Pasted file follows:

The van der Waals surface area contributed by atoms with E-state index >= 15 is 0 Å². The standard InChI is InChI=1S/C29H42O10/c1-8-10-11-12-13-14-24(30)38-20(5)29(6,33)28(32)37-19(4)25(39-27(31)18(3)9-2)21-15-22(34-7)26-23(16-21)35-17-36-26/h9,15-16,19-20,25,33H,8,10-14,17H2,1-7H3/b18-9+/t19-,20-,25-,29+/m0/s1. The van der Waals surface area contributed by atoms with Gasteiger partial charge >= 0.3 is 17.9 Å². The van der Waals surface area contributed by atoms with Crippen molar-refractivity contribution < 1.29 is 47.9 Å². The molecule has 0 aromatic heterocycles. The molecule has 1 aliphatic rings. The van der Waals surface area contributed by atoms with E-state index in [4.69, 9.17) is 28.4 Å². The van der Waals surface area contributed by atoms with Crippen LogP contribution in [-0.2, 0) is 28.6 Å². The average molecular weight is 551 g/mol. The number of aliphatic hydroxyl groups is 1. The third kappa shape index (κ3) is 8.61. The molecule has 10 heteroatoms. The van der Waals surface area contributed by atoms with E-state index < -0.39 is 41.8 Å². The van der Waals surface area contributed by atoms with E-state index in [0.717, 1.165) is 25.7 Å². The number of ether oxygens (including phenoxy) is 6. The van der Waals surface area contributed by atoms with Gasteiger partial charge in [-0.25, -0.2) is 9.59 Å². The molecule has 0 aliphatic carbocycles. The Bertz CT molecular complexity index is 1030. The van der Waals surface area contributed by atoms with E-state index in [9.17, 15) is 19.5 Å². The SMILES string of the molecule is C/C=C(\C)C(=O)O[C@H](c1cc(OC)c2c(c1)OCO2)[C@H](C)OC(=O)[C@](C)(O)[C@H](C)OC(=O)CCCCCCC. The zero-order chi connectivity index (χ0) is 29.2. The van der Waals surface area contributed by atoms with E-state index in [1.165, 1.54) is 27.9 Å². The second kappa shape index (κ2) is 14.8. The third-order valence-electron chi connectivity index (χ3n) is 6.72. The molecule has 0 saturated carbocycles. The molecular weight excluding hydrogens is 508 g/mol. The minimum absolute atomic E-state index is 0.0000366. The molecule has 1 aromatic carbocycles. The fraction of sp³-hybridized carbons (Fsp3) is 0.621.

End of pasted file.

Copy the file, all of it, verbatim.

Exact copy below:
The van der Waals surface area contributed by atoms with E-state index >= 15 is 0 Å². The standard InChI is InChI=1S/C29H42O10/c1-8-10-11-12-13-14-24(30)38-20(5)29(6,33)28(32)37-19(4)25(39-27(31)18(3)9-2)21-15-22(34-7)26-23(16-21)35-17-36-26/h9,15-16,19-20,25,33H,8,10-14,17H2,1-7H3/b18-9+/t19-,20-,25-,29+/m0/s1. The van der Waals surface area contributed by atoms with Gasteiger partial charge >= 0.3 is 17.9 Å². The van der Waals surface area contributed by atoms with Crippen molar-refractivity contribution < 1.29 is 47.9 Å². The molecule has 0 aromatic heterocycles. The molecule has 1 aliphatic rings. The van der Waals surface area contributed by atoms with E-state index in [4.69, 9.17) is 28.4 Å². The van der Waals surface area contributed by atoms with Crippen LogP contribution in [-0.2, 0) is 28.6 Å². The average molecular weight is 551 g/mol. The number of aliphatic hydroxyl groups is 1. The third kappa shape index (κ3) is 8.61. The molecule has 10 heteroatoms. The van der Waals surface area contributed by atoms with E-state index < -0.39 is 41.8 Å². The van der Waals surface area contributed by atoms with E-state index in [0.717, 1.165) is 25.7 Å². The number of ether oxygens (including phenoxy) is 6. The van der Waals surface area contributed by atoms with Gasteiger partial charge in [-0.25, -0.2) is 9.59 Å². The molecule has 0 aliphatic carbocycles. The Bertz CT molecular complexity index is 1030. The van der Waals surface area contributed by atoms with E-state index in [9.17, 15) is 19.5 Å². The SMILES string of the molecule is C/C=C(\C)C(=O)O[C@H](c1cc(OC)c2c(c1)OCO2)[C@H](C)OC(=O)[C@](C)(O)[C@H](C)OC(=O)CCCCCCC. The zero-order chi connectivity index (χ0) is 29.2. The van der Waals surface area contributed by atoms with E-state index in [1.165, 1.54) is 27.9 Å². The second kappa shape index (κ2) is 14.8. The third-order valence-electron chi connectivity index (χ3n) is 6.72. The molecule has 0 saturated carbocycles. The molecular weight excluding hydrogens is 508 g/mol. The minimum absolute atomic E-state index is 0.0000366. The molecule has 1 aromatic carbocycles. The fraction of sp³-hybridized carbons (Fsp3) is 0.621.